Monday, April 11, 2022

Polifemy - a concert of rapturous glory

Palms / Ashes / Rebirth

Polifemy Vocal Ensemble

Wesley Uniting Church

April 10, 2022

Reviewed by Tony Magee

Polifemy music director and singer Robyn Mellor. Photo supplied.

IN A CONCERT that elevated the soul to heights of rapturous glory, Polifemy, directed by Robyn Mellor, captured the sublime compositional styles of eleven composers ranging from Medieval through Renaissance and early Baroque.

The comically named Wipo of Burgundy (c. 995 - c. 1050) composed “Victimae paschali laudes” as plainchant, the choir singing it beautifully in pitch perfect antiphon.

“Christus factus est” by Asoli followed. Influenced by Palestrina, the work was beautiful and revealed rich harmonies.

Palestrina himself was next with “Pueri Hebraeorum”, composed in 1587 in Motet form. Beginning with a plainchant introduction the piece morphed into glorious polyphony for which he was famous and was sung superbly.

Molinaro’s “Insurrexerunt in me” also from 1587 welcomed the addition of two male singers, joining the nine women. A gentle opening developed into complex polyphony showcasing enormous dynamics. It was beautifully expressive, finishing on a gentle tierce-de-picardie.

“Vere languores” by Lotti written during the High Baroque is composed in a block chordal style, the choir singing in rich harmonies, the piece featuring many suspended cadences, all beautifully sung with precision and poise.

Returning to a polyphonic style, Polifemy sang de Rore’s Easter Motet “O crux benedicta” from 1563 with style and grace.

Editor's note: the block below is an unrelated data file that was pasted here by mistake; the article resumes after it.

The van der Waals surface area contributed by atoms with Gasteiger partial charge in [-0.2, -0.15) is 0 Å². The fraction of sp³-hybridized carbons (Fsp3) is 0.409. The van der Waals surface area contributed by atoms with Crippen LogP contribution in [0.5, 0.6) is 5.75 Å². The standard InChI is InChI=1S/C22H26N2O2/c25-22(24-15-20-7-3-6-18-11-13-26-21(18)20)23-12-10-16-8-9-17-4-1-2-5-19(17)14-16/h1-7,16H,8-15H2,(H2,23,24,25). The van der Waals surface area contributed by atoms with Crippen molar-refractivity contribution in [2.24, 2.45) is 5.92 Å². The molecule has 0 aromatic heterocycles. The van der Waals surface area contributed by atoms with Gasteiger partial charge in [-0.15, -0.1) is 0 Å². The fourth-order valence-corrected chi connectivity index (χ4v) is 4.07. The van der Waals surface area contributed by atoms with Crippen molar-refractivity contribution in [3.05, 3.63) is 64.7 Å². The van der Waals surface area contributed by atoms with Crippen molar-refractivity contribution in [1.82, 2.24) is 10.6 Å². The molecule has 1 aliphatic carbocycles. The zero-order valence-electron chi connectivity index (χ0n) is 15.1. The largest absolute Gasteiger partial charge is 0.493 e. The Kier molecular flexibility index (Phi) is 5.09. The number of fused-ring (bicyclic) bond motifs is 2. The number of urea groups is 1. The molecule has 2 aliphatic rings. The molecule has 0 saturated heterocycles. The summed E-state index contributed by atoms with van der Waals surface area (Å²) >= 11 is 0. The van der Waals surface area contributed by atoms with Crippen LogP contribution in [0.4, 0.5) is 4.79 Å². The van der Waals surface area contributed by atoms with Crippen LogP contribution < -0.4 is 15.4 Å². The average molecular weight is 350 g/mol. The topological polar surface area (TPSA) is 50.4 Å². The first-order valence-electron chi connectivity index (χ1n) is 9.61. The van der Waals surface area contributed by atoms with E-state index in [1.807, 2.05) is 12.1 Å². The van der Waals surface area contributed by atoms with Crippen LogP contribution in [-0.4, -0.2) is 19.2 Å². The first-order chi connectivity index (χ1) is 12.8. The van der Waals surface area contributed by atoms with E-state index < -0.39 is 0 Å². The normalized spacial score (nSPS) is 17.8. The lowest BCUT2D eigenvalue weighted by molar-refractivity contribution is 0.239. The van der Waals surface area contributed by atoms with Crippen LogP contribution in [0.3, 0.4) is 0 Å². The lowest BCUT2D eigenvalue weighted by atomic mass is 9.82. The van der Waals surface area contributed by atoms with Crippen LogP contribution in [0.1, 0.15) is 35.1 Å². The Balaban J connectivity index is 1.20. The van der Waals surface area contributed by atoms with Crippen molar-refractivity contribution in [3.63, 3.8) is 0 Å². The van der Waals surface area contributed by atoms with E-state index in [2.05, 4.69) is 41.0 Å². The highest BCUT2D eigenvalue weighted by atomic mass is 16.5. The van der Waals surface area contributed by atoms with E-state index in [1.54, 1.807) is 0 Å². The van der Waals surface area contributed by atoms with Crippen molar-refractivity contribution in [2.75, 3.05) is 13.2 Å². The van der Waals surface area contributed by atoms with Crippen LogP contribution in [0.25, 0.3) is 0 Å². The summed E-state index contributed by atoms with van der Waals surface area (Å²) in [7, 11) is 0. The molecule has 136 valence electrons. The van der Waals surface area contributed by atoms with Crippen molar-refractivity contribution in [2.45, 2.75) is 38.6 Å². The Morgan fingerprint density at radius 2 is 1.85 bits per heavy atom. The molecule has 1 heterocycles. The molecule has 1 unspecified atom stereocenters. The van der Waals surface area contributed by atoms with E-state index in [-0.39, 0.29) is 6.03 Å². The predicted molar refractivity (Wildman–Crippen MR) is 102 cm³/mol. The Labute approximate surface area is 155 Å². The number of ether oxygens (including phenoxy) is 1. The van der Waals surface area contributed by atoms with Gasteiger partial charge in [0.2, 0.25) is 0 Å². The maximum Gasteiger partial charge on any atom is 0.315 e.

That most famous of Medieval and Renaissance composers, Anon., followed with “Pascha nostrum”. Composed circa 1500, the piece revealed an older compositional style more aligned to Medieval music, with bare fifths and octaves in abundance.

Two pieces by William Byrd, considered one of the greatest composers of the Renaissance, both showcased a huge vocal range, with high soaring soprano lines over a solid lower foundation from the altos. “Vespere autem Sabbathi” was composed for the Paschal Vigil on Easter Saturday. “Angelis domini” which followed, is usually performed at Mass on Easter Monday.

The great master of the late Renaissance and early Baroque, Claudio Monteverdi was represented with his “Surgens Jesu” from 1582. Often credited with composing the first known opera, “L’Orfeo”, his Motet written for Easter Sunday was divine, delivered with excellent diction and pronunciation, as were all the pieces sung, ending with another beautifully crafted and sung tierce-de-picardie.

In two sections, Byrchley’s “Christus resurgens” is his only known work. Part one was sung as plainchant. Part two revealed just two vocal lines, gloriously sung.

The concert closed with “Gratias agimus tibi” by Gregor Aichinger. Written in 1600 the piece is a thanksgiving prayer from the “Gloria” section of the Sunday Mass. 

Rhythmically diverse, the full choir sang in a magnificent and uplifting manner with rich harmonies, finishing with a powerful “Amen”, and was repeated as an encore. The delighted audience responded with rapturous applause.

First published in Canberra City News on-line edition, April 11, 2022.